In keeping with our emphasis on sustainability, our village is powered by an innovative alternative energy system that converts sawdust from nearby mills into energy to provide heat and hot water to homes and businesses.


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The people of Oujé-Bougoumou are the community’s greatest resource. Every person who lives here has a wealth of life experiences and an amazing story to tell.

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Our elders had a vision of a community for their children and for their grandchildren. This vision sustained them in their struggle to transform their dream into reality. The elders of the Oujé-Bougoumou Nation have given us so much, not least the benefit of their wise counsel. They have preserved our sense of community in the face of tremendous adversity. They have given us the courage to continue our struggle. They provided perspective and direction whenever needed. The older generations were our community’s protectors and defenders; as the inheritors of this legacy, the younger generations will continue to build a community that remains true to our vision.

Youth Photo

Our efforts to foster skill-development and education, which are crucial to ensuring our community’s viability and self-sufficiency, are primarily aimed at our younger generation. They are, afterall, the main beneficiaries of the advanced learning and specialized training opportunities that are designed to guarantee our community’s well-being. The future of our community belongs to our youths. Young members of the Cree Nation of Oujé-Bougoumou are determined to build a bright future for themselves upon the foundation of our faith in God, our Creator, and the culture and traditions passed down by our ancestors and elders.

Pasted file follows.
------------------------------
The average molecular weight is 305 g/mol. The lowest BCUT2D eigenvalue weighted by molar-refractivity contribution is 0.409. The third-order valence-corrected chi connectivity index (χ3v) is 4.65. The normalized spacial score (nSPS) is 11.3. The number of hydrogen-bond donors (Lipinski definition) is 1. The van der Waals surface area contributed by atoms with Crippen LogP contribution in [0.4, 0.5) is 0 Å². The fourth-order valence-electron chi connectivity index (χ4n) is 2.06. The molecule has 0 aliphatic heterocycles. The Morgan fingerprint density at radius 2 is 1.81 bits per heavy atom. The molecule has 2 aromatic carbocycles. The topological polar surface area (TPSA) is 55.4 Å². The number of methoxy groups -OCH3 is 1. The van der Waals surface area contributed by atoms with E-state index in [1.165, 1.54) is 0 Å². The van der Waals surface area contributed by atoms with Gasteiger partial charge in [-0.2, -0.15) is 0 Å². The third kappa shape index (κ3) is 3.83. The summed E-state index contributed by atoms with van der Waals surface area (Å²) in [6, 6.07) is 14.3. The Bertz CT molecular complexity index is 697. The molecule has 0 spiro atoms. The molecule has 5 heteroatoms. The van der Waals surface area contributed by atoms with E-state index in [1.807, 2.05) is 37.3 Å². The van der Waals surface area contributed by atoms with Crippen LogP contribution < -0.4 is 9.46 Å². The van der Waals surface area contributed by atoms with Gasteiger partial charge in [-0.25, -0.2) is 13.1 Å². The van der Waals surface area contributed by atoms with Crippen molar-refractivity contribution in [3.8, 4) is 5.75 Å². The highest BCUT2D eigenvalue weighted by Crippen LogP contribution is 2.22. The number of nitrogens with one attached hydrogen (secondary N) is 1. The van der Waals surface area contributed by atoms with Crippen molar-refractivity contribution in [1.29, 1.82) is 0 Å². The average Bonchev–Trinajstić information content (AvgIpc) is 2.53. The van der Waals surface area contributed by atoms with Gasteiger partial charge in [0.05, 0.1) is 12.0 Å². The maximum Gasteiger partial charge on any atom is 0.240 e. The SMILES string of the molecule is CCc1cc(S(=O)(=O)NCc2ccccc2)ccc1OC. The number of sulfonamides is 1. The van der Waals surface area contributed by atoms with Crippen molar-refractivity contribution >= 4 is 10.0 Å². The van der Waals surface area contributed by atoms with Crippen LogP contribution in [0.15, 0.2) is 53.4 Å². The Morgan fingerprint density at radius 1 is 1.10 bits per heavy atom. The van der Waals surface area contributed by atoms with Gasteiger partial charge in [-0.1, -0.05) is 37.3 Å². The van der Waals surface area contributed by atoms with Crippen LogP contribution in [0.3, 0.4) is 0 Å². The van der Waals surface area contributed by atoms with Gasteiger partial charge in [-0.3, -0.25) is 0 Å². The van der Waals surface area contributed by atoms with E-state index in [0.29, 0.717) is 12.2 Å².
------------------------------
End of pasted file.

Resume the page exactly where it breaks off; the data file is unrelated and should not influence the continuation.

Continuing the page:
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We are proud of our community and continue to be inspired by all that we’ve achieved over the last 50 years. We are confident that, as a community and as a Nation, we will go from strength to strength.

In recognition of our commitment to sustainability, we are honoured to share that Oujé-Bougoumou was the recipient of the following prestigious awards. 

In 1995, the United Nations awarded its Global Citizen Award to Oujé-Bougoumou in recognition of the community’s efforts to develop an environmentally and people-friendly community.

As part of its 50th anniversary celebrations, the UN bestowed its “We the Peoples” award on Oujé-Bougoumou in the Human Settlements category as part of a tribute to 50 model communities from around the world.

Other prizes awarded to Oujé-Bougoumou include Habitat II: Best Practices Award, Expo 2000, and the Canada Mortgage and Housing Award.